Think Freely Media presents Common Sense with Paul Jacob

Tolls on bridges and roads used to be common. Before the federal government began writing  humungous checks for infrastructure, the rule was to loan localities money. The feds would get paid back from tolls collected.

Earlier, private toll roads and bridges built our first good infrastructures.

There’s increasing talk, now, about congestion pricing of roads — charging more at peak hours, or for fast lane access.

Tim Rutten argues against this. In a Los Angeles Times op-ed called “Congestion pricing — a slippery slope to toll roads,” Rutten says that congestion pricing “discriminates against the working poor.”

Rutten imagines a low-level worker rushing from work to go to the day care center to retrieve her sick child. Driving the jammed lanes would be too slow, so she turns into the fast lane and pays money to get her child faster. Rutten says “A society that can rationalize the imposition of such pain doesn’t need to worry over how to define equity; it needs to worry about its soul.”

Yeah, right. There are costs and choices everywhere. In an emergency, spending a few bucks to help your child is reasonable. Even if you are poor.

But preventing the option from even being available?

Mr. Rutten should rethink his all-or-nothing approach. And maybe even the fantasies that jam up his own soul. Without faster lanes that cost money, the mother would have no choice at all but to sit in traffic.

Solutions that work are better than solutions merely dreamt.

This is Common Sense. I’m Paul Jacob.

By: Redactor


  1. voxoreason says:

    Good argument. This is much like the fuss about gas station owners who charge “replacement costs” for gas they’ve already purchased when prices were lower.

    With gas prices rising, some people, say, Sunday drivers, should simply stay home. But if one station charges $3.50/gal and another charges $4/gal, which one is more likely to run out of gas first?

    Okay, given an emergency situation, say, a woman is about to have a baby, her husband may have the choice of getting NO gas at $3.50 or all he *needs* (if not all he wants) at $4.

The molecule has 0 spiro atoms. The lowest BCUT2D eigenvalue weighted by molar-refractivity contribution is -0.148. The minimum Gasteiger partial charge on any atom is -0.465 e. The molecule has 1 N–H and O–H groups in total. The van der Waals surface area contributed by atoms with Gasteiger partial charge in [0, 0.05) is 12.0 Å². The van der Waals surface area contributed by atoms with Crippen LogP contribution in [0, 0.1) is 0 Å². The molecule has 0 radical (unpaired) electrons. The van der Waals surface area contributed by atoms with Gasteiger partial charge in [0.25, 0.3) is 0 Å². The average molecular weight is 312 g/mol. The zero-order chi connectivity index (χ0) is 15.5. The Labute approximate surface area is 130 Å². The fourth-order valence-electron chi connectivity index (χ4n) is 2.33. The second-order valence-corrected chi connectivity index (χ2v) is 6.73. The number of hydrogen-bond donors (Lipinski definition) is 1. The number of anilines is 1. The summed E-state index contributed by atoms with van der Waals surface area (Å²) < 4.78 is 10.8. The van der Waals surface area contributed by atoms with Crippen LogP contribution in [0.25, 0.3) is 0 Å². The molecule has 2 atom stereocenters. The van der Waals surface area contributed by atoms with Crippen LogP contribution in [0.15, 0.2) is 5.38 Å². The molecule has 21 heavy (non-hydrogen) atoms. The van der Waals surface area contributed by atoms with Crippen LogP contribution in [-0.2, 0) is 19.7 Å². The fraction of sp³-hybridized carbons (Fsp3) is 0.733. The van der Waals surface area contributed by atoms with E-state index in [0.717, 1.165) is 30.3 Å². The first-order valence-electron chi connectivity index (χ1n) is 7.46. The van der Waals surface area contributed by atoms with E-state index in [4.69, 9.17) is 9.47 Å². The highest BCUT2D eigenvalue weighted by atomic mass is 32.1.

Simplified (you usually have more than two stations to choose from, with maybe a small difference in prices, but the lowest price is always attractive), but sometimes it’s worth it to pay more for the essential things.

    Unless you want to learn how to deliver a baby in your back seat because you ran out of gas. Guys, if you’ve never done this, believe it: you don’t want to!

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  3. Tolls Create Gridlock, so without tolls traffic will move faster.

    Tolls were ment to be temporary and In Orlando they have created another tax on the people.

    Tolls are taxes and gas taxes are for the roads and yet Florida DOT gets money from both, thus double taxation.

    Someday the drivers will wake up.

  4. JD says:

    Paul, You have it wrong here.
    This issue is not one of having the choic eto buy more — in this case paying more for a faster lane.

    This issue is about government dictating your “need” to use a faster lane by some measuring device, whether it be money, or carpooling, or vehicle standard, etc.
    The governing agencies “take” from each and build a road, then through political paybacks only allow those it deems “worthy” to use the road.
    The HOV lanes are a disaster!!!! The incentive to carpool should be based on individual choice, not the governments high hand to regulate the level of traffic you have to deal with.

    ALL LANES (and freedom) FOR ALL!

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